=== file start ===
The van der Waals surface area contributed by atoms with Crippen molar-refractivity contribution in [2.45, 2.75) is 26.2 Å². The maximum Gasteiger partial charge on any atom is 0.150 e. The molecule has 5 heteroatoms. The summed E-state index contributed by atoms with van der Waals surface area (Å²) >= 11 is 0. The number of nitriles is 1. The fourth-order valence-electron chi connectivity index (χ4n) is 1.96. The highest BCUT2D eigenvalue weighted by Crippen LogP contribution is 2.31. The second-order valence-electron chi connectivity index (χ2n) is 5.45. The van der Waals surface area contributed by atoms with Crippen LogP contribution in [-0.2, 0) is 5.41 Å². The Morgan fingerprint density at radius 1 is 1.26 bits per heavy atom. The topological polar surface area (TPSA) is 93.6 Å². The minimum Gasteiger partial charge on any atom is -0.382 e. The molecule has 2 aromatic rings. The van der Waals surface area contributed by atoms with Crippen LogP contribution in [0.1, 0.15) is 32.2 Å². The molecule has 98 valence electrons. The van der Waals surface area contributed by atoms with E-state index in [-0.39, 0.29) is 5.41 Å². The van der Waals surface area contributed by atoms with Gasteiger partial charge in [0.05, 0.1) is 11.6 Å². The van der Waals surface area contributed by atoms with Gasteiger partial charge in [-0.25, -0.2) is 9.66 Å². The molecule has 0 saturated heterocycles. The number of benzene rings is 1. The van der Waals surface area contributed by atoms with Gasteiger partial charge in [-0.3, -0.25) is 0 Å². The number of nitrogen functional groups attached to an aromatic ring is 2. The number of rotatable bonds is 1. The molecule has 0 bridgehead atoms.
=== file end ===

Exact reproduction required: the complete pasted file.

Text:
The van der Waals surface area contributed by atoms with Crippen molar-refractivity contribution in [2.45, 2.75) is 26.2 Å². The maximum Gasteiger partial charge on any atom is 0.150 e. The molecule has 5 heteroatoms. The summed E-state index contributed by atoms with van der Waals surface area (Å²) >= 11 is 0. The number of nitriles is 1. The fourth-order valence-electron chi connectivity index (χ4n) is 1.96. The highest BCUT2D eigenvalue weighted by Crippen LogP contribution is 2.31. The second-order valence-electron chi connectivity index (χ2n) is 5.45. The van der Waals surface area contributed by atoms with Crippen LogP contribution in [-0.2, 0) is 5.41 Å². The Morgan fingerprint density at radius 1 is 1.26 bits per heavy atom. The topological polar surface area (TPSA) is 93.6 Å². The minimum Gasteiger partial charge on any atom is -0.382 e. The molecule has 2 aromatic rings. The van der Waals surface area contributed by atoms with Crippen LogP contribution in [0.1, 0.15) is 32.2 Å². The molecule has 98 valence electrons. The van der Waals surface area contributed by atoms with E-state index in [-0.39, 0.29) is 5.41 Å². The van der Waals surface area contributed by atoms with Gasteiger partial charge in [0.05, 0.1) is 11.6 Å². The van der Waals surface area contributed by atoms with Gasteiger partial charge in [-0.25, -0.2) is 9.66 Å². The molecule has 0 saturated heterocycles. The number of benzene rings is 1. The van der Waals surface area contributed by atoms with Gasteiger partial charge in [-0.3, -0.25) is 0 Å². The number of nitrogen functional groups attached to an aromatic ring is 2. The number of rotatable bonds is 1. The molecule has 0 bridgehead atoms.